Global law firm Berwin Leighton Paisner (BLP) is in discussions with a specialist provider of artificial intelligence (AI) computing to improve its ability to search documents in the field of commercial contracts.
The move parallels a growing awareness of the potential of robotic process automation (RPA) to automate process workflow routines by large commercial businesses. The Co-op Bank is reportedly using RPA to make debt collection decisions and Co-op Energy uses it to process thousands of new customer applications.
While not AI in the futuristic sense of self-aware robots, or even machines that can make sense of unstructured information, the term RPA is used to describe sophisticated process robots built using computer code, similar to the ‘agents’ that were previously common in the world of process automation. But rather than have to be written laboriously to perform narrow tasks, today’s RPA robots can read, write and report data across different systems within an organisation.
BLP’s head of legal risk consultancy, Matthew Whalley, who helps clients identify and mitigate legal risks, told Legal Futures that the next big advance in AI for the legal market was not just searching and finding a list of relevant documents, but extracting the information and data within documents.
He said: “If you can get a bit of software, whether we call it a robot or a routine, that can index through 10,000 documents, identify the 100 documents that are relevant… and identify five data points from each document… actually what you’re talking about is a very advanced and quite a revolutionary software routine.
“That core ability to extract and report data from documents is the key thing that has actually been missing from search technology and review technology for the last 20 years.”
He said this use of AI was “on the near-term spectrum”. While much discussion of AI was what might happen in 20 years’ time, “for now the real challenge is that ability to extract and report on key data points and it’s really hard to do, especially on a large set of unstructured data, which is what a big body of contracts is.”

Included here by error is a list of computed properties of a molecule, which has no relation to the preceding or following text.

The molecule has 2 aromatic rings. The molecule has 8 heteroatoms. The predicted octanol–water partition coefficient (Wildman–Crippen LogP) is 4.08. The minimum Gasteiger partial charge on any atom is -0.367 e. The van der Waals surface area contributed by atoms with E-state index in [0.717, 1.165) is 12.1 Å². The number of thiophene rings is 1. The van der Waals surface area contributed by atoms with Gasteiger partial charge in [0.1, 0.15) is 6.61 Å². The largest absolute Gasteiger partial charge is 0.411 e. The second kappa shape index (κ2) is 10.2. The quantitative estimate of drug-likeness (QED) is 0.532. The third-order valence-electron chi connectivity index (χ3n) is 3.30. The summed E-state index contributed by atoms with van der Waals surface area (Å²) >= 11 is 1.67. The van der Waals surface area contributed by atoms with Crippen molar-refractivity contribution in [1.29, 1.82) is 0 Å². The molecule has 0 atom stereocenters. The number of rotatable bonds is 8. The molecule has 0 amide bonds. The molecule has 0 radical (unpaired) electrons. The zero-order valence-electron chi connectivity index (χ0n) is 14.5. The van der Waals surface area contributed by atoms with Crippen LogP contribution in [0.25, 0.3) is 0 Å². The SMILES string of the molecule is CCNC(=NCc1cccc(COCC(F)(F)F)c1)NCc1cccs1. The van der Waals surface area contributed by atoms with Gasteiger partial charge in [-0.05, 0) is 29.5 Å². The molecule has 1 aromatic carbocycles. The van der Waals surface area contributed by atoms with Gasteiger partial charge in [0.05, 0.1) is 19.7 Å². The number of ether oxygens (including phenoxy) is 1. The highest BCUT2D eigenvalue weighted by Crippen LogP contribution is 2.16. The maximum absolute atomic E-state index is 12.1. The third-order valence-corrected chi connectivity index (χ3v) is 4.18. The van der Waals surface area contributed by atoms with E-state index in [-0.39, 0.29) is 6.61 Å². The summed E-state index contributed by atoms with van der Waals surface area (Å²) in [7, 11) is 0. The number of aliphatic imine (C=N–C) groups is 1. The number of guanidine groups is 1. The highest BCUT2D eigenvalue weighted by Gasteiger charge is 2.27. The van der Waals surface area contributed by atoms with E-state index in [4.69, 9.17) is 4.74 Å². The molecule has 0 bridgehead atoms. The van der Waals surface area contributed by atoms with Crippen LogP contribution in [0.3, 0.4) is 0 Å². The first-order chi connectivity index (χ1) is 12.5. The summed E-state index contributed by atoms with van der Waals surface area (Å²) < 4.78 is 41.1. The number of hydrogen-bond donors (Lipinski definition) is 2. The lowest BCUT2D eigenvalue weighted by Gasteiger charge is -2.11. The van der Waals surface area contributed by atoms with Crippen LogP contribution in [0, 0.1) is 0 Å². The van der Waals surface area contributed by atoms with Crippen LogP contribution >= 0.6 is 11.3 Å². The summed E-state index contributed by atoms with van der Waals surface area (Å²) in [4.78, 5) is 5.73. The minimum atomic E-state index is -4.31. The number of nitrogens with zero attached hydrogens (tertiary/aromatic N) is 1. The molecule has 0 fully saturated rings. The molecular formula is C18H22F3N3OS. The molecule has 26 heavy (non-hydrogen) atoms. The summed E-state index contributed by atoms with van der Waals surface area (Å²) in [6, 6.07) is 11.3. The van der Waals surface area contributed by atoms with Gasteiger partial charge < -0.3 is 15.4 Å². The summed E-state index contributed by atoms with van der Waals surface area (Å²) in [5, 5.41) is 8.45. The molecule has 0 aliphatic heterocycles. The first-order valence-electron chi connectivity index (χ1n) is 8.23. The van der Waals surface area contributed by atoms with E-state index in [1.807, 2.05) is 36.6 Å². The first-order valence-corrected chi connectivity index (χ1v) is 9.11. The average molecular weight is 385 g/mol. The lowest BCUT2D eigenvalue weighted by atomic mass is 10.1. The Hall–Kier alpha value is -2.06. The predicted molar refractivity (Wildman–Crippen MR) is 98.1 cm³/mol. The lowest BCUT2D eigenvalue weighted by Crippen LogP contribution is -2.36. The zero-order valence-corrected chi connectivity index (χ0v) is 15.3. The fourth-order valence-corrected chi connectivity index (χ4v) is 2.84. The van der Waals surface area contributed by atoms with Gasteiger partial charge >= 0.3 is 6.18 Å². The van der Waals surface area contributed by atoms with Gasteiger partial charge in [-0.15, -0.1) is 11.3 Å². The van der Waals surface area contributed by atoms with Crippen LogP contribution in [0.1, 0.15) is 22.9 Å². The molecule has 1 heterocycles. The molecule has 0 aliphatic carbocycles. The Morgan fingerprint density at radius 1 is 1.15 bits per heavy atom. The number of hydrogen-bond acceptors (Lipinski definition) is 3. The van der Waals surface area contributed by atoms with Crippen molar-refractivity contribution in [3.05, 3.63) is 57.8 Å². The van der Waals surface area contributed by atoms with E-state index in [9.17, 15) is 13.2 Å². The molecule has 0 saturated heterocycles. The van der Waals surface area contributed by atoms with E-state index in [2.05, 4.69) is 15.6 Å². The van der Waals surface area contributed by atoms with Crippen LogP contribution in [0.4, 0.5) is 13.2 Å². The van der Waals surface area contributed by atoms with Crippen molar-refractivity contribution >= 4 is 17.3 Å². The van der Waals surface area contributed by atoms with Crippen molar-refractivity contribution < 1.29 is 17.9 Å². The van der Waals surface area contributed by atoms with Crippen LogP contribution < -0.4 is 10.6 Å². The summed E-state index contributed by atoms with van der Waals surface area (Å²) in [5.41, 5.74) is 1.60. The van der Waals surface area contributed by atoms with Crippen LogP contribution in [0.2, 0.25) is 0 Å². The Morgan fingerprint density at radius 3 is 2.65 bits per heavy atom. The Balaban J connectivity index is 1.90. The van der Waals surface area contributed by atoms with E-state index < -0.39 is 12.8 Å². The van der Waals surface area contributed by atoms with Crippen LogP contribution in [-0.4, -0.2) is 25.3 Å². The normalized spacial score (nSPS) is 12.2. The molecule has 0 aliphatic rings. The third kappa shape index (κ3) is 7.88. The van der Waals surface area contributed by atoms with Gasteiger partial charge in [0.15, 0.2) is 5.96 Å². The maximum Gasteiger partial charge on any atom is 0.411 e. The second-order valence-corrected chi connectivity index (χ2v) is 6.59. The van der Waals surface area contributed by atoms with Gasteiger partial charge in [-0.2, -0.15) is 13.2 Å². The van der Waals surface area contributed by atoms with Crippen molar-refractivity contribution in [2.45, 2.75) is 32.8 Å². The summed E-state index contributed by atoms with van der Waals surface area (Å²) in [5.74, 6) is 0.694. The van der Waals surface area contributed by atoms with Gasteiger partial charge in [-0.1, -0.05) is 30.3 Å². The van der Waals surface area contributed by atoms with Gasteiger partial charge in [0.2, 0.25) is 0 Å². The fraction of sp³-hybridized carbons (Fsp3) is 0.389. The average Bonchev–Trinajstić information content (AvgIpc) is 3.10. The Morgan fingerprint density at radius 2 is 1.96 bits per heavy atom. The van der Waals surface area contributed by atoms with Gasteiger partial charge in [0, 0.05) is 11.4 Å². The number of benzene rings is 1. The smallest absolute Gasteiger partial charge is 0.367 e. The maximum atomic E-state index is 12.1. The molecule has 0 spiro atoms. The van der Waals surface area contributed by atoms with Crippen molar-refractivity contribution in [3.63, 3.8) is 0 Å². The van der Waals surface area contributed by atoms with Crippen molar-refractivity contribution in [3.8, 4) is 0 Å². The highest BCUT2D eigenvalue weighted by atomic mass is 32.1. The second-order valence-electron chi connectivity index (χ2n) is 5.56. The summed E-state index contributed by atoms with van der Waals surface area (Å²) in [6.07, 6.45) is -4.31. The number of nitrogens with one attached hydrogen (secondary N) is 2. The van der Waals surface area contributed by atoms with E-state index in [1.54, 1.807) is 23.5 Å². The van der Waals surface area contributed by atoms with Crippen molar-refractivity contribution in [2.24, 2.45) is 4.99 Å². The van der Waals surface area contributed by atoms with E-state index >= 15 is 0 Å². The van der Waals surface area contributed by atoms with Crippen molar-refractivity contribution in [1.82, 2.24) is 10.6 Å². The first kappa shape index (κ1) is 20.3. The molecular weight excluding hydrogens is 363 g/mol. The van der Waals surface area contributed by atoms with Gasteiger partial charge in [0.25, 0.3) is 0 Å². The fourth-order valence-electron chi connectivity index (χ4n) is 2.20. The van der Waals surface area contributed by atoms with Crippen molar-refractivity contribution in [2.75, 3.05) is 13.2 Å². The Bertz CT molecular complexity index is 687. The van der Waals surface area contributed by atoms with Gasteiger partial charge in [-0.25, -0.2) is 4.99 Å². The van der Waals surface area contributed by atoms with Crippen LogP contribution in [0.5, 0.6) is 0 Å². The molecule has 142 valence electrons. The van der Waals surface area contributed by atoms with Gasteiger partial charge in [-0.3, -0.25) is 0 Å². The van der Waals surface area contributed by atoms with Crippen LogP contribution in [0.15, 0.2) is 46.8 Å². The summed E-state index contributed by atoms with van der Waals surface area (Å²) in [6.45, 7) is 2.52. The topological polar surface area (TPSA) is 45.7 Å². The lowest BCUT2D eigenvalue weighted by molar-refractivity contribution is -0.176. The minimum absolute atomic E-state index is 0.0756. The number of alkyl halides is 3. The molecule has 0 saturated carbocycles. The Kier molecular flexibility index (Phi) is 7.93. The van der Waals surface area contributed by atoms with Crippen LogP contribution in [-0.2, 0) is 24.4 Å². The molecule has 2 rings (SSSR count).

He added that RPA and potential associated AI was “quite an exciting technology, particularly if you are in the legal industry and particularly if you are involved in legal risk analytics and contract risk analytics, and you want to find solutions to sifting through hundreds of thousands of documents and reporting on the things that actually matter without involving thousands of man-hours”.
Mr Whalley concluded: “As RPA advances, it has a role in any organisation that has repeatable processes, that employs people to do repeat work. If you invest the time in training, or encoding your robot… [it] will work tirelessly throughout the night, every night, 365 days of the year and never deviate or make any mistakes. It means you can free up your people to move up the value chain rather than just trap them in boring, repetitive, menial tasks.”
He confirmed that BLP was negotiating for the services of a firm “that delivers AI, or really good search, in contract governance and analytics”.
At the end of last year, BLP built its first internal contracts robot and said it expected to build more robots for clients in the coming years, which would cover tasks such as processing contracts, monitoring payments against contractual terms, and improving the accuracy of standard contracting negotiations.
Earlier this month, we reported that Riverview Law had entered a partnership with Liverpool University to apply computer science expertise in AI to legal services. Riverview’s chief executive, Karl Chapman, is also chairing a technology advisory council set up to work with IBM and others to shape the development into the professions of ‘cognitive’ decision tools such as IBM Watson. Watson claims to be able to find “answers and insights locked away in volumes of data”.
A report last year by Jomati predicted that robots and AI will dominate legal practice within 15 years, perhaps leading to the “structural collapse” of law firms.